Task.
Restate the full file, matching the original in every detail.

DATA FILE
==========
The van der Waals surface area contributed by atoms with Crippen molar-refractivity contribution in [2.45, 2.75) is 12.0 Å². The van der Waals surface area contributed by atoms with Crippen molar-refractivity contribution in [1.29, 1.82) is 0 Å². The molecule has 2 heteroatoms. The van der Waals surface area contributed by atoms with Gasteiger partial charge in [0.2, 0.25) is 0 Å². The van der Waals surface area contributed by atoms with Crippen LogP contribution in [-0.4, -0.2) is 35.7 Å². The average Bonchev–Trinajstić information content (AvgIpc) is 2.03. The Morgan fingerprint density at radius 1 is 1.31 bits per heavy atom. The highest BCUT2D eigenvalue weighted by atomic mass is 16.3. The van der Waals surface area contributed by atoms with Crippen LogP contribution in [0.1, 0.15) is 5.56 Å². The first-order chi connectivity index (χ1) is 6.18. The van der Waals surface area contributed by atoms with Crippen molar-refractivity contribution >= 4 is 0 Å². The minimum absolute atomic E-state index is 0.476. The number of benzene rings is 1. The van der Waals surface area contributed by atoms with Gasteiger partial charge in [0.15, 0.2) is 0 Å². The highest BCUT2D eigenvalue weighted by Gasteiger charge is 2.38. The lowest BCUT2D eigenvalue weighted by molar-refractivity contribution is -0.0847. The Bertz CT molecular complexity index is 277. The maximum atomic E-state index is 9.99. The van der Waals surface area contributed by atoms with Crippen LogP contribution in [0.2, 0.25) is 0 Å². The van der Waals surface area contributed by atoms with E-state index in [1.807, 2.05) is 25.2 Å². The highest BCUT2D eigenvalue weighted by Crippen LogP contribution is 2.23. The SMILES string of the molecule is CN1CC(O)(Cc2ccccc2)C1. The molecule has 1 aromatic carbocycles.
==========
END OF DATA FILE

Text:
The van der Waals surface area contributed by atoms with Crippen molar-refractivity contribution in [2.45, 2.75) is 12.0 Å². The van der Waals surface area contributed by atoms with Crippen molar-refractivity contribution in [1.29, 1.82) is 0 Å². The molecule has 2 heteroatoms. The van der Waals surface area contributed by atoms with Gasteiger partial charge in [0.2, 0.25) is 0 Å². The van der Waals surface area contributed by atoms with Crippen LogP contribution in [-0.4, -0.2) is 35.7 Å². The average Bonchev–Trinajstić information content (AvgIpc) is 2.03. The Morgan fingerprint density at radius 1 is 1.31 bits per heavy atom. The highest BCUT2D eigenvalue weighted by atomic mass is 16.3. The van der Waals surface area contributed by atoms with Crippen LogP contribution in [0.1, 0.15) is 5.56 Å². The first-order chi connectivity index (χ1) is 6.18. The van der Waals surface area contributed by atoms with Crippen molar-refractivity contribution >= 4 is 0 Å². The minimum absolute atomic E-state index is 0.476. The number of benzene rings is 1. The van der Waals surface area contributed by atoms with Gasteiger partial charge in [0.15, 0.2) is 0 Å². The highest BCUT2D eigenvalue weighted by Gasteiger charge is 2.38. The lowest BCUT2D eigenvalue weighted by molar-refractivity contribution is -0.0847. The Bertz CT molecular complexity index is 277. The maximum atomic E-state index is 9.99. The van der Waals surface area contributed by atoms with Crippen LogP contribution in [0.2, 0.25) is 0 Å². The van der Waals surface area contributed by atoms with E-state index in [1.807, 2.05) is 25.2 Å². The highest BCUT2D eigenvalue weighted by Crippen LogP contribution is 2.23. The SMILES string of the molecule is CN1CC(O)(Cc2ccccc2)C1. The molecule has 1 aromatic carbocycles.